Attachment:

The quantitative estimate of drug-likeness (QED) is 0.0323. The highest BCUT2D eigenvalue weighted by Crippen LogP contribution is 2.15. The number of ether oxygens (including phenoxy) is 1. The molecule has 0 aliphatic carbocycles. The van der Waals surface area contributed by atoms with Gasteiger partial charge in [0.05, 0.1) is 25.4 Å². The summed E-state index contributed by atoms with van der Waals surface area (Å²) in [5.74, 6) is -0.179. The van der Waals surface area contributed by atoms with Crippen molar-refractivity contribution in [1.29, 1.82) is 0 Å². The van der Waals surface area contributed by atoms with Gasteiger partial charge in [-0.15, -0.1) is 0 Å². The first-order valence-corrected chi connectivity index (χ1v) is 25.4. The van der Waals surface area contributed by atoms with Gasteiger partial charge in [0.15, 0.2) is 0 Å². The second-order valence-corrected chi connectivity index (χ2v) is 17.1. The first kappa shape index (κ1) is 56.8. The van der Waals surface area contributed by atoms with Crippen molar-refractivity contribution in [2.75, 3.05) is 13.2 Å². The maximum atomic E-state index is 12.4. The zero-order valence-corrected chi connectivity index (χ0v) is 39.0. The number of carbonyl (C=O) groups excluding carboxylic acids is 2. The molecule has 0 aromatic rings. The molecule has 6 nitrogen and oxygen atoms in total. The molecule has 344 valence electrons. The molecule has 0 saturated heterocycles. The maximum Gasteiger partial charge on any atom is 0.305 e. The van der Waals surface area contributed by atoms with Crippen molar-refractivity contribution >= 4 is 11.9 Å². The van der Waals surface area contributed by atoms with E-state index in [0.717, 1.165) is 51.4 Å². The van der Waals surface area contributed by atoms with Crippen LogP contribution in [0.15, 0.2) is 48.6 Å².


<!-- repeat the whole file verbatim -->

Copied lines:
The quantitative estimate of drug-likeness (QED) is 0.0323. The highest BCUT2D eigenvalue weighted by Crippen LogP contribution is 2.15. The number of ether oxygens (including phenoxy) is 1. The molecule has 0 aliphatic carbocycles. The van der Waals surface area contributed by atoms with Gasteiger partial charge in [0.05, 0.1) is 25.4 Å². The summed E-state index contributed by atoms with van der Waals surface area (Å²) in [5.74, 6) is -0.179. The van der Waals surface area contributed by atoms with Crippen molar-refractivity contribution in [1.29, 1.82) is 0 Å². The van der Waals surface area contributed by atoms with Gasteiger partial charge in [-0.15, -0.1) is 0 Å². The first-order valence-corrected chi connectivity index (χ1v) is 25.4. The van der Waals surface area contributed by atoms with Gasteiger partial charge in [0.15, 0.2) is 0 Å². The second-order valence-corrected chi connectivity index (χ2v) is 17.1. The first kappa shape index (κ1) is 56.8. The van der Waals surface area contributed by atoms with Crippen molar-refractivity contribution in [2.75, 3.05) is 13.2 Å². The maximum atomic E-state index is 12.4. The zero-order valence-corrected chi connectivity index (χ0v) is 39.0. The number of carbonyl (C=O) groups excluding carboxylic acids is 2. The molecule has 0 aromatic rings. The molecule has 6 nitrogen and oxygen atoms in total. The molecule has 344 valence electrons. The molecule has 0 saturated heterocycles. The maximum Gasteiger partial charge on any atom is 0.305 e. The van der Waals surface area contributed by atoms with Crippen molar-refractivity contribution >= 4 is 11.9 Å². The van der Waals surface area contributed by atoms with E-state index in [0.717, 1.165) is 51.4 Å². The van der Waals surface area contributed by atoms with Crippen LogP contribution in [0.15, 0.2) is 48.6 Å².